Mr. Adams to Mr. Seward.
Sir: In connection with the subject of your despatch No. 1889, of the 14th of December, I have only to observe that from the decision of Vice-Chancellor Wood, a copy of which has doubtless been transmitted to you by the consul at Liverpool, you will perceive the necessity of taking early measures to prevent Mr. Prioleau from becoming an object of public sympathy in the courts, as unreasonably oppressed by litigation procrastinated on purpose by a powerful government. The vice-chancellor is well known to me as having had sympathies with us during the war, which makes his present declaration the more significant.
My own impression is that an advantageous settlement might now be made with all the parties concerned in this suit should an agent well qualified for the duty be sent out. Never having had much confidence in the courts here in cases in which a government of a foreign nation is a party against British subjects, the alternative appears to be the payment of heavy costs to both sides, or an agreement which may save Mr. Prioleau from the risk of ruin on the condition of a frank and full exposition of the truth. I think he has it in his power to restore all the property remaining unclaimed in Europe. The error of Mr. Morse appears to have been an unaccountable degree of precipitation, and over, reliance in the good faith of those with whom he was dealing. From the little observation I have had of them, I should think that much acuteness and little scruple were their prominent traits. The disclosures incidentally taking place in the courts through the bankruptcy of Barned’s bank furnish some clue to the extent of the speculations carried on during the war, and to the sympathies so strongly felt in Liverpool with the rebel cause. I have reason to suspect that Mr. Benjamin is now one of the chief legal advisers of the parties in the suits. All that his ingenuity can do will be exerted, if necessary, to procrastinate and to defeat the course of justice. This will not, however, be practicable without great hazard to the mercantile credit of the house of Fraser, Trenholm & Co. Hence the dilemma of which it may be possible to take advantage at this moment.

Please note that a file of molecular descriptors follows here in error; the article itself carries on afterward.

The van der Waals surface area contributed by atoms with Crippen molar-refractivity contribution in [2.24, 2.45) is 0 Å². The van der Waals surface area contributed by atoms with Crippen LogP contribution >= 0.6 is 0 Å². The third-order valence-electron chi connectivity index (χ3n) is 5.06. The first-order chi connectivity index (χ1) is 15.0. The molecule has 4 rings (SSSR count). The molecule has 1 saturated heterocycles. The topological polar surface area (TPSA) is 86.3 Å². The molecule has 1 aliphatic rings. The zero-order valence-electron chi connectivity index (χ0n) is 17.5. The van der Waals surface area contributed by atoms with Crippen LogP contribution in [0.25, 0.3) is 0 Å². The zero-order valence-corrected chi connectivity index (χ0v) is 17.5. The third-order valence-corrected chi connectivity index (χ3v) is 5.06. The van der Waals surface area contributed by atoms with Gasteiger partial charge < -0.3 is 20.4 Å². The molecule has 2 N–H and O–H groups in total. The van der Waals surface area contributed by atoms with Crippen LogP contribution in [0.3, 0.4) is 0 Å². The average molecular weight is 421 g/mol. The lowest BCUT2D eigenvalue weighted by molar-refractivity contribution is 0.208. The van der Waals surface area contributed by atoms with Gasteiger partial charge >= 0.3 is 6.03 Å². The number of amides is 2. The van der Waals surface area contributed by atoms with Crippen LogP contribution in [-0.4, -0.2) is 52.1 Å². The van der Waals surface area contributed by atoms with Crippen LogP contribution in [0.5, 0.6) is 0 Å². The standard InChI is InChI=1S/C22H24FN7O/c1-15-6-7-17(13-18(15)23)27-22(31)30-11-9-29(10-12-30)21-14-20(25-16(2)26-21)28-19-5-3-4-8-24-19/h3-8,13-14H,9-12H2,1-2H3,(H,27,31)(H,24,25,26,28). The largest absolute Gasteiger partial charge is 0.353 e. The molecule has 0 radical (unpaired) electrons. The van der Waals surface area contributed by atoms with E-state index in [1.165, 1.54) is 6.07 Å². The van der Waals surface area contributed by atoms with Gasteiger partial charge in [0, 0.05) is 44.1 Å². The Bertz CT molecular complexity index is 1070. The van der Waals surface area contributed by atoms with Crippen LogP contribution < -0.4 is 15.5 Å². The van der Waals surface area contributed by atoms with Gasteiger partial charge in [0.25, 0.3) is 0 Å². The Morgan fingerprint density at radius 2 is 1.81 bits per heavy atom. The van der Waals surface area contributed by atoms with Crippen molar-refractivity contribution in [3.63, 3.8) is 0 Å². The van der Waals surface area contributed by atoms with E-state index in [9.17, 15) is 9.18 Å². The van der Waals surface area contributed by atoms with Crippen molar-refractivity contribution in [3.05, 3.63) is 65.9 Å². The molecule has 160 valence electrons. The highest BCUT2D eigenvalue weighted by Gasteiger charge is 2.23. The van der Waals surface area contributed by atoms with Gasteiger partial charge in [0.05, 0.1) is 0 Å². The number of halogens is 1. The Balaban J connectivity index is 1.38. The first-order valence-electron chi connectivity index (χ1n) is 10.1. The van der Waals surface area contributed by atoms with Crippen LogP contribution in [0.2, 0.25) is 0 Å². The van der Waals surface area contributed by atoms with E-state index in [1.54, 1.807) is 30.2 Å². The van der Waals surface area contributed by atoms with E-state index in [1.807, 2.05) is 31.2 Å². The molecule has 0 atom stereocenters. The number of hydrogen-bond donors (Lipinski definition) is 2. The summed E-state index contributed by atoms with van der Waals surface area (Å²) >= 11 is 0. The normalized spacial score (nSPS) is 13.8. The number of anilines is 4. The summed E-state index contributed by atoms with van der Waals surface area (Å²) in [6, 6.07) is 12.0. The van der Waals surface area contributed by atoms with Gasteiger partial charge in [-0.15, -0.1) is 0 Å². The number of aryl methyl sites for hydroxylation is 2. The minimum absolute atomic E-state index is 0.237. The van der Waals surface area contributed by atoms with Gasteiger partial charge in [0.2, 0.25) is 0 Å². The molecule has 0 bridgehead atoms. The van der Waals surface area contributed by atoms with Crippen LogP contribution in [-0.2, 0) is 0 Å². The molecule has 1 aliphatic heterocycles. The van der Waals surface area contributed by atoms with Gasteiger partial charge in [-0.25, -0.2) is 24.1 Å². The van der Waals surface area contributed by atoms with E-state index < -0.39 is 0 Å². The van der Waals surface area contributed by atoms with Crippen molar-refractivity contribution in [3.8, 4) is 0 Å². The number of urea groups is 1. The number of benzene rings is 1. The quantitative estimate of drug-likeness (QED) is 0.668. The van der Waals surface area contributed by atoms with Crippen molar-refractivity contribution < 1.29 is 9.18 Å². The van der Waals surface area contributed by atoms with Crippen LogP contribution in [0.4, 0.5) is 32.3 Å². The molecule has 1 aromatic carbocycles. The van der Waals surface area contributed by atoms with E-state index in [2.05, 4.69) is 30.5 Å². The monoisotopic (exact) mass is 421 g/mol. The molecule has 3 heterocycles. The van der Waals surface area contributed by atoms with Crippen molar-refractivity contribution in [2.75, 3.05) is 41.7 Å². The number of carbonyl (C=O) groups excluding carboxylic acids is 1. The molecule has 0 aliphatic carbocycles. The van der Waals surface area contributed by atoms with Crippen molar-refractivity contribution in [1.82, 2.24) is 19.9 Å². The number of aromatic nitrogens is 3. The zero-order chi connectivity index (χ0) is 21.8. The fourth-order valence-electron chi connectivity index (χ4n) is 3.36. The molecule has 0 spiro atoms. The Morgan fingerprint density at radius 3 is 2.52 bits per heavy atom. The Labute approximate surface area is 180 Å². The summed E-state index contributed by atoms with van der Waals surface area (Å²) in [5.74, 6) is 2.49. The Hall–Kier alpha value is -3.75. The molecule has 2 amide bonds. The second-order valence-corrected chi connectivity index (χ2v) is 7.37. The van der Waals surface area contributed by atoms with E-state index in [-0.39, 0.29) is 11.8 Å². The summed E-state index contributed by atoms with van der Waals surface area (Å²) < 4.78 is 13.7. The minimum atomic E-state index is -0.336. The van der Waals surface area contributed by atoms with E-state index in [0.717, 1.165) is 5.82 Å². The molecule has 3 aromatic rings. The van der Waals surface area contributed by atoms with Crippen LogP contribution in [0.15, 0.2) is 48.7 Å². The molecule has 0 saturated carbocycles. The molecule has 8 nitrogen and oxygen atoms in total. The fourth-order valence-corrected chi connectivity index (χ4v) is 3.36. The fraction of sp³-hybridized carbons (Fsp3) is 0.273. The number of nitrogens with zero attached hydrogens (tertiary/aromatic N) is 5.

I have the honor to be, sir, your obedient servant,
Hon. William H. Seward, Secretary of State, Washington, D. C.